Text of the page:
8 Old Words for Young People

'Younker', 'ephebe', and 6 more words that have definitely been around longer than the people they describe

A whippersnapper is a “diminutive, insignificant, or presumptuous person,” and, if we needed proof that it was not a compliment but a term of reproach, here is the word used in a lengthy harangue by Edgar Allan Poe, from his story “Loss of Breath”:

"Thou wretch! – thou vixen! – thou shrew!" said I to my wife on the morning after our wedding, "thou witch! – thou hag! – thou whipper-snapper! – thou sink of iniquity! – thou fiery-faced quintessence of all that is abominable! – thou – thou –"

The speaker in the story is then, gratifyingly, bereft of breath and stops.

Whippersnapper is usually used in a much milder way, as by an older person in order to emphasize the youth of the person being addressed. It seems to have come from an earlier word, snippersnapper, which was first used, with the same meaning, in the late 1500s. It may also have been influenced by whipster, a word used in much the same way by Shakespeare:

I am not valiant neither, but every puny whipster gets my sword.

Whippersnapper’s popularity peaked in the 1930s, making it seem to us, despite its Renaissance origins, recognizable and oldy-timey.

look at this moppet

Moppet means “a young person” or “a child,” and is usually used in an endearing way. It comes from mop, an obsolete English word dating to the 1300s that meant both “a fool” and “a baby.” During the 1700s, it was used to mean “a young woman” or “damsel,” and, as an insulting term, “an effeminate man” or “a fop.” Those meanings have dropped from use. Today we know that this mop is unrelated to the mop that means “a tool for cleaning floors,” but Samuel Johnson, in his 1755 Dictionary, seemed to combine mop and puppet, with his definition:

Moppet, a puppet made of rags, as a mop is made.

Moppet is apparently unrelated to Muppet, which Jim Henson insisted wasn’t a combination of “marionette” and “puppet,” but rather a fun word that he made up.


Whiffet means “a small, young, or unimportant person,” but the undeniable cuteness of the word seems to have kept it from becoming a common term of reproach. Indeed, the word’s other meaning seems to confirm its cuddly sound: “a small dog,” used mostly in the 19th century.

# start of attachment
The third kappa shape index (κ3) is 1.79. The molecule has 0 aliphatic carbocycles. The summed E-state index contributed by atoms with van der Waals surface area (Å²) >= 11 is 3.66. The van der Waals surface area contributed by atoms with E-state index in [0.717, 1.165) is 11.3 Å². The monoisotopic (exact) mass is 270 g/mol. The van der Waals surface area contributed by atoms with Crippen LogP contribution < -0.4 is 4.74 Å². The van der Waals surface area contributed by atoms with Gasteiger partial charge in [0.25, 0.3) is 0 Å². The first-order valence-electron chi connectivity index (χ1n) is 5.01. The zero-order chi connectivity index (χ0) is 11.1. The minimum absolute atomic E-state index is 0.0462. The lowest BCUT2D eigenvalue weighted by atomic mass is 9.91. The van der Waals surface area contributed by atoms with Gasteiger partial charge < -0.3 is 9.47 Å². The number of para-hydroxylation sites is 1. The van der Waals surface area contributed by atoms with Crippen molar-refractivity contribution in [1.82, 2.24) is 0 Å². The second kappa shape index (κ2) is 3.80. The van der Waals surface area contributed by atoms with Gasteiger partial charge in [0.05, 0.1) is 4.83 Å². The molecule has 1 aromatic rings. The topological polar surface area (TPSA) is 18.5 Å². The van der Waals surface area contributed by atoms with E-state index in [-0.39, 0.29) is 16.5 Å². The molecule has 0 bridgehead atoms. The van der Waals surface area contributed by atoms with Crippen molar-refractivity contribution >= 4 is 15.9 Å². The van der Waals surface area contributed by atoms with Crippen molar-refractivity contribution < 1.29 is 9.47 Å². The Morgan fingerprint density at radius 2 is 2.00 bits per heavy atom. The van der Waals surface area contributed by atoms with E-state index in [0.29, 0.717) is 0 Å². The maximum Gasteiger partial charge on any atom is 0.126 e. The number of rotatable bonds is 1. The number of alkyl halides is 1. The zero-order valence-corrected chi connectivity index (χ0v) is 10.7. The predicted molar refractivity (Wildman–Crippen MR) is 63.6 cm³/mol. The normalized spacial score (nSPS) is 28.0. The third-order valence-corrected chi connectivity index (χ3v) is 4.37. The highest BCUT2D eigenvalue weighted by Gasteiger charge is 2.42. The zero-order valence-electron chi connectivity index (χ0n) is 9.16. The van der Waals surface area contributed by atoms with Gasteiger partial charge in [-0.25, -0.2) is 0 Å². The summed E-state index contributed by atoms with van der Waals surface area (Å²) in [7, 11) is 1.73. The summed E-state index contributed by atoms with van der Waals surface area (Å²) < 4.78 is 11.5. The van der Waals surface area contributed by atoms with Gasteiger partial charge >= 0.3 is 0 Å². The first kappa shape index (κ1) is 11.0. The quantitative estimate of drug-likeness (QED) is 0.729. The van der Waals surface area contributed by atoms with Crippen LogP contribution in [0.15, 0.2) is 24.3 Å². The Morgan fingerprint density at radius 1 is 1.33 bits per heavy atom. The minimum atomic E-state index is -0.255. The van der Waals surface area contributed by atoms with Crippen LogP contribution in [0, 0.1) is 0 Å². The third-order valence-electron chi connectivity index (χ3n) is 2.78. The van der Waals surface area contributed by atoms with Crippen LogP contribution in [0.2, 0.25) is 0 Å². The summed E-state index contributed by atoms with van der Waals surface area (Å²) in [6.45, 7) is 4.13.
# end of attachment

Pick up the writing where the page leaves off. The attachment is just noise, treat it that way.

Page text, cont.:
Whiffet was used in relaxed and informal writing, such as this breezy passage from an early magazine movie review:

Particularly is this true in the case of William Haines. This cinemactor invariably plays the obnoxious, precocious whiffet who upsets plans, causes heartaches by his wilfulness.
—“The New Pictures,” Time Magazine, 10 October 1928

Whiffet seems to have developed from whippet, the name of a dog breed.

When used to refer to people, the Oxford English Dictionary records both whiffler and whifling as older synonyms of whiffet.


Younker comes from the Dutch word that means “young nobleman,” jonker. If younker looks a bit like the English word younger, there’s a good reason: younker’s root, the Dutch word jon, is an etymological cousin of young. Another cousin is the German borrowing Junker (pronounced \YUN-kur), used in English to mean either “a young German noble” or “a member of the Prussian landed aristocracy.” Both the Dutch and German words are compounds of a word meaning “young” and a word meaning “lord.”

In English, younker has been used to mean “a young man,” “youngster,” “child,” and, more specifically, “a junior seaman on board ship” (which is similar to one definition of youngster: “a midshipman who has served less than four years”).

Younker is a word that was used during the 19th century by such writers as James Fenimore Cooper, Charles Dickens, and Benjamin Disraeli, but its use has fallen off sharply since 1900.


Surfing’s first wave of popularity in the 1950s led to some novel lingo like wipe out and hang five. A term used to describe a young or inexperienced surfer, gremmie, developed around 1960 as a diminutive of gremlin. Gremlin began as a name used by RAF pilots in the 1920s for an unimportant person, and was then applied as the imaginary cause of mechanical problems (as in “a gremlin in the works”). For surfers, a gremmie can also mean either a young surfer who does not respect acknowledged codes of behavior in the water or a young person who hangs around at the beach but does not surf.

Gremmie saw a peak of popularity in the late 1960s, and its use in print has subsequently dropped sharply since the 1980s.


Bantling is a word for “a very young child” or “infant” that has a polished literary pedigree, having been used by Lord Byron, Samuel Taylor Coleridge, and Alfred, Lord Tennyson. The word could have developed from the German bänkling (“bastard”) from Bank, meaning “bench”—a reflection of the notion that such a child that was conceived on a bench of some sort and not in the marriage bed. It also may have developed from band meaning “swathe,” a reference to a baby’s swaddling clothes.


Ephebe, meaning “a young man,” is a variant of ephebus, “a youth of ancient Greece” or, more specifically, “an Athenian 18 or 19 years old training for full citizenship.” This word combines Greek elements: the prefix epi- meaning “on” or “at” and hēbē, meaning “early manhood” or “youth.” Unsurprisingly, ephebe is most often used in discussions of Ancient Greece, but it has been used to refer to young men who are finding their way as artists or poets.


Lass is a word redolent with the color of Scottish, Irish varieties of English as well as the dialects of the north of England. It’s been part of English since the 1300s, and is still in active use meaning both “a young woman” and “sweetheart.” A less frequent Scottish use in the past meant “maidservant.”

Lass may have its roots in the Old Norse word for “unmarried,” but is more likely derived from a word meaning “rag,” las, from Old Danish, Old Norwegian, or Old Swedish.